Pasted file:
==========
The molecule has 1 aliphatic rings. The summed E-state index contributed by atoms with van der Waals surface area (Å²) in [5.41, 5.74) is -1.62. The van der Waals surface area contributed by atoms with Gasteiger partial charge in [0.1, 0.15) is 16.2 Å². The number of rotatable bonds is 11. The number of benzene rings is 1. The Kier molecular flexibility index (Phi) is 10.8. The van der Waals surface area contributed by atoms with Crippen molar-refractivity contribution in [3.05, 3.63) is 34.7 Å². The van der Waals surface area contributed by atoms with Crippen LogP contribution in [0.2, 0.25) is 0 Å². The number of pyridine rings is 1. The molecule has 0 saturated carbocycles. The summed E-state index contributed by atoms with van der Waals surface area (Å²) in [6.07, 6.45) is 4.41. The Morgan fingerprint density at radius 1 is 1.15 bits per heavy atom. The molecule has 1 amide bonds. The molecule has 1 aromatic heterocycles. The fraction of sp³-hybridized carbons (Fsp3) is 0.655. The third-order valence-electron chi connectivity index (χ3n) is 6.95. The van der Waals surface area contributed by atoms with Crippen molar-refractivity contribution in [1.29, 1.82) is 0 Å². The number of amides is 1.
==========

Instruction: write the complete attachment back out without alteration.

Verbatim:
The molecule has 1 aliphatic rings. The summed E-state index contributed by atoms with van der Waals surface area (Å²) in [5.41, 5.74) is -1.62. The van der Waals surface area contributed by atoms with Gasteiger partial charge in [0.1, 0.15) is 16.2 Å². The number of rotatable bonds is 11. The number of benzene rings is 1. The Kier molecular flexibility index (Phi) is 10.8. The van der Waals surface area contributed by atoms with Crippen molar-refractivity contribution in [3.05, 3.63) is 34.7 Å². The van der Waals surface area contributed by atoms with Crippen LogP contribution in [0.2, 0.25) is 0 Å². The number of pyridine rings is 1. The molecule has 0 saturated carbocycles. The summed E-state index contributed by atoms with van der Waals surface area (Å²) in [6.07, 6.45) is 4.41. The Morgan fingerprint density at radius 1 is 1.15 bits per heavy atom. The molecule has 1 amide bonds. The molecule has 1 aromatic heterocycles. The fraction of sp³-hybridized carbons (Fsp3) is 0.655. The third-order valence-electron chi connectivity index (χ3n) is 6.95. The van der Waals surface area contributed by atoms with Crippen molar-refractivity contribution in [1.29, 1.82) is 0 Å². The number of amides is 1.